The aura was typical for January. The sun had not shone on Clermont, KY for eight days straight, and it looked as if the winter would add one more notch to its gloomy streak. At the Jim Beam distillery, David Faughn and Glenda McCoy ascended the steps to Warehouse K. In that moment, the monochromatic layers of the sky shifted, and a chasm in the gloom appeared. Above David and Glenda, the heavens opened to a deep, azure hue, and the warmth of sunbeams lighted upon the couple, bathing them in a warm glow, guiding their way toward the barrels of aging bourbon inside. The moment of brightness reflected the stirring of their hearts.
The couple were flanked by members of multiple bourbon societies and groups. They'd come from Louisville, Lexington, Owensboro, Nashville, and Paducah. Awaiting them just inside the door were three barrels of Knob Creek bourbon. Their mission: select the best single-barrel bourbon that would help David and Glenda's daughter.
When Katherine Belle was born in 2011, nothing seemed out of the ordinary. But when she wasn't walking at eighteen months, David and Glenda sought help to discover what was wrong. Katherine started showing a lack of coordination, low muscle tone, mild tremors, and gross motor skills regression. After some misdiagnoses, doctors determined she had a rare form of Mitochondrial Complex 1 Deficiency based on mutations to her NUBPL gene. Simply stated, NUBPL disease is a progressive, genetic disorder that causes atrophy to the cerebellum, truncating signals from the brain to the body and back. Unfortunately, the rarity of the disease (less than fifty diagnosed) means that little is known, and research is lacking.
David and Glenda founded the NUBPL Foundation to spur funding and research. David, a bourbon fan, got together with his cousin, Brian Shemwell (President of the Paducah Bourbon Society), and the pair secured a bottle of rare, Buffalo Trace O.F.C. Vintage Series Bourbon. Buffalo Trace released fifty bottles of the bourbon (valued at $10,000) to charities, and they awarded the NUBPL Foundation one. David and Brian organized a charitable event at Haymarket Whiskey Bar in Louisville where lucky ticket holders could taste the bourbon along with other rare bourbons and get a bottle of Knob Creek Single Barrel selected by the bourbon groups. At the end of the night, over $32,000 had been raised, giving David and Glenda a firm start to finding a cure.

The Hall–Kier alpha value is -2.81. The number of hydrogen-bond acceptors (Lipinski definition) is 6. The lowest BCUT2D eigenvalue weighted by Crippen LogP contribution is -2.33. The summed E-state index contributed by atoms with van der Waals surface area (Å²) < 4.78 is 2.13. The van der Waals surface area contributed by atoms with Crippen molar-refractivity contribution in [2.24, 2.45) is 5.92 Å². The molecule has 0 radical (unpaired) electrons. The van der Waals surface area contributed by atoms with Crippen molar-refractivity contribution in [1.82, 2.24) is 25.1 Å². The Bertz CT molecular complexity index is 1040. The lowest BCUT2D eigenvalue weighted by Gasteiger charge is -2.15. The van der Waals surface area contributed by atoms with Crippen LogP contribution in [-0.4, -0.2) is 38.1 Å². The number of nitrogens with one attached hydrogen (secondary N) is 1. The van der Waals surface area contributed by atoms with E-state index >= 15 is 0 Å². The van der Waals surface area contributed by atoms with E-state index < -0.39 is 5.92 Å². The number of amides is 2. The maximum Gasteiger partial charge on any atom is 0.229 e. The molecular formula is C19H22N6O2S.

A few months earlier, back in Warehouse K, the gathered group of bourbon fans sipped samples from each barrel, each in agreement that one stood above the rest. With the selection complete, members of the bourbon groups signed the barrel head along with David and Glenda. Their eyes grew damp. "You don't know what this means to us," said David. "We hope this helps give her and others a chance. To my wife and I, this means the life of our daughter."
And the love of bourbon and the desire to give has already produced fruit. A link between NUBPL and Parkinson's has been discovered, and David and Glenda are working with researchers at UC, Irvine to begin the journey of understanding and curing the disease.
"These are the kinds of projects we always had in mind," said Brian Shemwell. "The Bourbon Society is about learning and enjoying bourbon, but from the beginning, we saw it as a way to give back." Over the past year, the group has raised funds and gathered food for Paducah Cooperative Ministries, HEART USA, and others. The Paducah Bourbon Society is currently working on getting their 501(c)(3) non-profit status with major plans to extend their charitable works. "We have a shared enthusiasm for Kentucky's native spirit, and it's a good way to bring people together for a common cause."
David and Glenda personally know the hope that springs from bourbon enthusiasts. It is a hope that is extended to their daughter Katherine Belle. Through this spirit of giving, the clouds are beginning to part, and light shines upon them once again.
For more information on the NUBPL Foundation, visit nubpl.org.